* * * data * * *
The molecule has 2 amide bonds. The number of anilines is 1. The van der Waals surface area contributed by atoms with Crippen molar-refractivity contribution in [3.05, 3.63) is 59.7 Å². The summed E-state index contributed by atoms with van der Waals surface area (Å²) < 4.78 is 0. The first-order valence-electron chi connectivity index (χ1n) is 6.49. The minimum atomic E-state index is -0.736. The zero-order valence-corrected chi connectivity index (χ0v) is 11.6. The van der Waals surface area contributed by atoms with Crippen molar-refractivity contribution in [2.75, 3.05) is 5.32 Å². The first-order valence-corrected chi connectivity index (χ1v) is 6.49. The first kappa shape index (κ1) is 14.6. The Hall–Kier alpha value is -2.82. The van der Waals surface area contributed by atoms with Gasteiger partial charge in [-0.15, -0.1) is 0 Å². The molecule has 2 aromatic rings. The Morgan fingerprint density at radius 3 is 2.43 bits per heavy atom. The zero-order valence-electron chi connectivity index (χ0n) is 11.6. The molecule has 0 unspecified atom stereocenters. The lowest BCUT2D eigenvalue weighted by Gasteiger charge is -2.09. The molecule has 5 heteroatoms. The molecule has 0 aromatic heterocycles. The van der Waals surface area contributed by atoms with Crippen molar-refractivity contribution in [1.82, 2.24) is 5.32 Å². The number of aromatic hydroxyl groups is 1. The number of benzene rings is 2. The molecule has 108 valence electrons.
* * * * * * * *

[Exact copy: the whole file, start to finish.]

The molecule has 2 amide bonds. The number of anilines is 1. The van der Waals surface area contributed by atoms with Crippen molar-refractivity contribution in [3.05, 3.63) is 59.7 Å². The summed E-state index contributed by atoms with van der Waals surface area (Å²) < 4.78 is 0. The first-order valence-electron chi connectivity index (χ1n) is 6.49. The minimum atomic E-state index is -0.736. The zero-order valence-corrected chi connectivity index (χ0v) is 11.6. The van der Waals surface area contributed by atoms with Crippen molar-refractivity contribution in [2.75, 3.05) is 5.32 Å². The first-order valence-corrected chi connectivity index (χ1v) is 6.49. The first kappa shape index (κ1) is 14.6. The Hall–Kier alpha value is -2.82. The van der Waals surface area contributed by atoms with Gasteiger partial charge in [-0.15, -0.1) is 0 Å². The molecule has 2 aromatic rings. The Morgan fingerprint density at radius 3 is 2.43 bits per heavy atom. The zero-order valence-electron chi connectivity index (χ0n) is 11.6. The molecule has 0 unspecified atom stereocenters. The lowest BCUT2D eigenvalue weighted by Gasteiger charge is -2.09. The molecule has 5 heteroatoms. The molecule has 0 aromatic heterocycles. The van der Waals surface area contributed by atoms with Crippen molar-refractivity contribution in [1.82, 2.24) is 5.32 Å². The number of aromatic hydroxyl groups is 1. The number of benzene rings is 2. The molecule has 108 valence electrons.